A Voice of Reason: Sane Views for a Crazy World

April 18, 2009

Media and Framing of Culture

This is a paper I authored analyzing an an ethnographic study performed concerning the media and cultural occlusion vis a vis The Vietnam War.

This paper is the intellectual property of the author and may not be utilized in any form without proper citations and/or permission of the author.

The Media as a Framer of Cultural Norms

 

            In society today, as well as in the past, there is a constant shifting of oppositional positions.  One of the major functions of the media is to inform the general public of the relevant issues which are parties to the constant stir in the social and political realm.  The media – whether in book, radio, television, daily publication, movies, and most recently in electronic weblogs (blogs) – serve a dual purpose in society as a reporter of the events, and also as a framer of the discussion regarding those events.  Media can by the sheer volume of their voice call attention to or occlude reality, and thereby frame a discussion or limit discussion by eliminating it from the public discourse.  A common perception is that the mass media is a vital player in the framer of societal norms, values within a culture which supersedes the framing role of the educational system, family system, and the political system.

            How the media frames a cultural curriculum was the topic of a study (Wineburg, Mosborg, Porat, Duncan; 2004) performed concerning generational perceptions of the Vietnam War, and whether the history represented by the media formed a “collective memory”.  The study posed to answer the question how media and popular culture frame historical knowledge and how it is transmitted across generations.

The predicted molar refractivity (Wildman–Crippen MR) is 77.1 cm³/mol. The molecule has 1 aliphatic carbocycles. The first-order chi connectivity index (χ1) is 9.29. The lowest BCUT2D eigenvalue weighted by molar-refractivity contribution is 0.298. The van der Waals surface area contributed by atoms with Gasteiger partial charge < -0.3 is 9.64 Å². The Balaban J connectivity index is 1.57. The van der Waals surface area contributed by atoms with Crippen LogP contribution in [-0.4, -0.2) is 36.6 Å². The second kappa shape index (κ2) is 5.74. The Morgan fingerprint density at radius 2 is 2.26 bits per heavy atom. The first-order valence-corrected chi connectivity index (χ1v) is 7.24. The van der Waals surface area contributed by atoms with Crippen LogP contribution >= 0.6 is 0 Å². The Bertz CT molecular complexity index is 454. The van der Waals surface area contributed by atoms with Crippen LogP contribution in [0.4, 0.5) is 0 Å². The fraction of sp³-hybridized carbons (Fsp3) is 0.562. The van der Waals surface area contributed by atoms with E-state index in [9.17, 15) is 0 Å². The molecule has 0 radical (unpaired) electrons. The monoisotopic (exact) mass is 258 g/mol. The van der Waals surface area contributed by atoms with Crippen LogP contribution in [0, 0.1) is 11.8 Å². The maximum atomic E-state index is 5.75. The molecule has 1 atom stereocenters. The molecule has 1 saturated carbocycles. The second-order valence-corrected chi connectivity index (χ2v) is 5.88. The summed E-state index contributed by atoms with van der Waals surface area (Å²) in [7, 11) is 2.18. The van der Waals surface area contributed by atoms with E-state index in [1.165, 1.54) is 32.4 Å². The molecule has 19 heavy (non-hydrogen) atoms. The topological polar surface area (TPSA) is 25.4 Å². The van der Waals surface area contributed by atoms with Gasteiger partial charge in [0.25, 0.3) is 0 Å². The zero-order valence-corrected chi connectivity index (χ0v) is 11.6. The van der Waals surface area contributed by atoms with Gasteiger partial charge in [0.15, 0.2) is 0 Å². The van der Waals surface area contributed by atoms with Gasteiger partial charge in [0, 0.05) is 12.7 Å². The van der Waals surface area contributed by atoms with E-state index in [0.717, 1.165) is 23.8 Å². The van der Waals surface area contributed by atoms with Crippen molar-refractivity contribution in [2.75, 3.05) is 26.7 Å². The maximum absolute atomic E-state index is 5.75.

Over a course of 30 months, 30 members of 15 families were interviewed about how their conceptualization of the past may form a collective concept about a historical era.  One parent and one child from each family were interviewed about their knowledge and conceptual framework concerning American involvement in Vietnam.  Each member participating in the study was also asked to provide their interpretation of well known photographs taken from the Vietnam Era.  Each of these photographs had become iconic of the Vietnam War Era.

Prior to the interviewing the student’s perceptions of the Vietnam War and the instruction offered concerning the topic were analyzed by the researchers.  Despite the detailed instruction concerning the issues at stake in the Vietnam War by the schools of the students, as a group, had a similar perception of the Vietnam War – “A war without a reason”.

Using well documented photos, produced by the mass media, both parent and child were asked to write down their reactions to the pictures shown by answering open ended questions, such as, “What do you see in this picture?” and “What associations does this picture bring up?”  Later on the responses elicited by each respondent was coded with a graphic textual spreadsheet in order to develop emergent themes from the interview process. 

The first photo used was a picture of a veteran of the Vietnam War looking upon the names etched on the wall while his hand gingerly touches the wall.  Of all the photos presented, this one image was the most identifiable picture.  All of the teens and all but one of the parents (who had been born in the former Soviet Union) were able to recognize the memorial.  Every student also knew what the man was attempting to do.  For the parents, the picture brought back memories of loved ones or friends who had served in the Vietnam War, and the veteran took on a symbolic identification of long remembered people from their past.  However, the students’ answers were more general, with the man depicted in the photo not taking any symbolic meaning at all.  The experience for the adults in the study also reflected their own personal opinions concerning America’s involvement in Vietnam.  Words and phrases such as “resolution”, “respect that was deserved” appeared in the responses in the adults.  Interestingly, the man portrayed in the picture is seen by all as a victim of the war, and not as a perpetrator of war, who is worthy of respect and pity, not hatred.